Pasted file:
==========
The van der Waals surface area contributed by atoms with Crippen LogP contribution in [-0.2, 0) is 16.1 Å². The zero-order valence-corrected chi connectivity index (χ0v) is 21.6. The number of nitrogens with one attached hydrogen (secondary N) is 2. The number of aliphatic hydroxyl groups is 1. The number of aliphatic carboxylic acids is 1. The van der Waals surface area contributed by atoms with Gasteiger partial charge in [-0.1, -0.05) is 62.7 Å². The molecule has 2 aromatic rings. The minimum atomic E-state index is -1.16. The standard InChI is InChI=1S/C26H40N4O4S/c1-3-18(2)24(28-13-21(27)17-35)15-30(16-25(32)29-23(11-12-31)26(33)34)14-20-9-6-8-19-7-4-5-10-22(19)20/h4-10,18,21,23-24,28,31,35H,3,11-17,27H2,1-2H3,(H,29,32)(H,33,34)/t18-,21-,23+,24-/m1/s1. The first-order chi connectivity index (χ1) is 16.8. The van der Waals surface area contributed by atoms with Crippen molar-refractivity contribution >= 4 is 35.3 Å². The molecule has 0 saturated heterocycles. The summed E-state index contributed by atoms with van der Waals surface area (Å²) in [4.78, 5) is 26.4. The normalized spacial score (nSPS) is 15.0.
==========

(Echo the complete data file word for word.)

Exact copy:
The van der Waals surface area contributed by atoms with Crippen LogP contribution in [-0.2, 0) is 16.1 Å². The zero-order valence-corrected chi connectivity index (χ0v) is 21.6. The number of nitrogens with one attached hydrogen (secondary N) is 2. The number of aliphatic hydroxyl groups is 1. The number of aliphatic carboxylic acids is 1. The van der Waals surface area contributed by atoms with Gasteiger partial charge in [-0.1, -0.05) is 62.7 Å². The molecule has 2 aromatic rings. The minimum atomic E-state index is -1.16. The standard InChI is InChI=1S/C26H40N4O4S/c1-3-18(2)24(28-13-21(27)17-35)15-30(16-25(32)29-23(11-12-31)26(33)34)14-20-9-6-8-19-7-4-5-10-22(19)20/h4-10,18,21,23-24,28,31,35H,3,11-17,27H2,1-2H3,(H,29,32)(H,33,34)/t18-,21-,23+,24-/m1/s1. The first-order chi connectivity index (χ1) is 16.8. The van der Waals surface area contributed by atoms with Crippen molar-refractivity contribution >= 4 is 35.3 Å². The molecule has 0 saturated heterocycles. The summed E-state index contributed by atoms with van der Waals surface area (Å²) in [4.78, 5) is 26.4. The normalized spacial score (nSPS) is 15.0.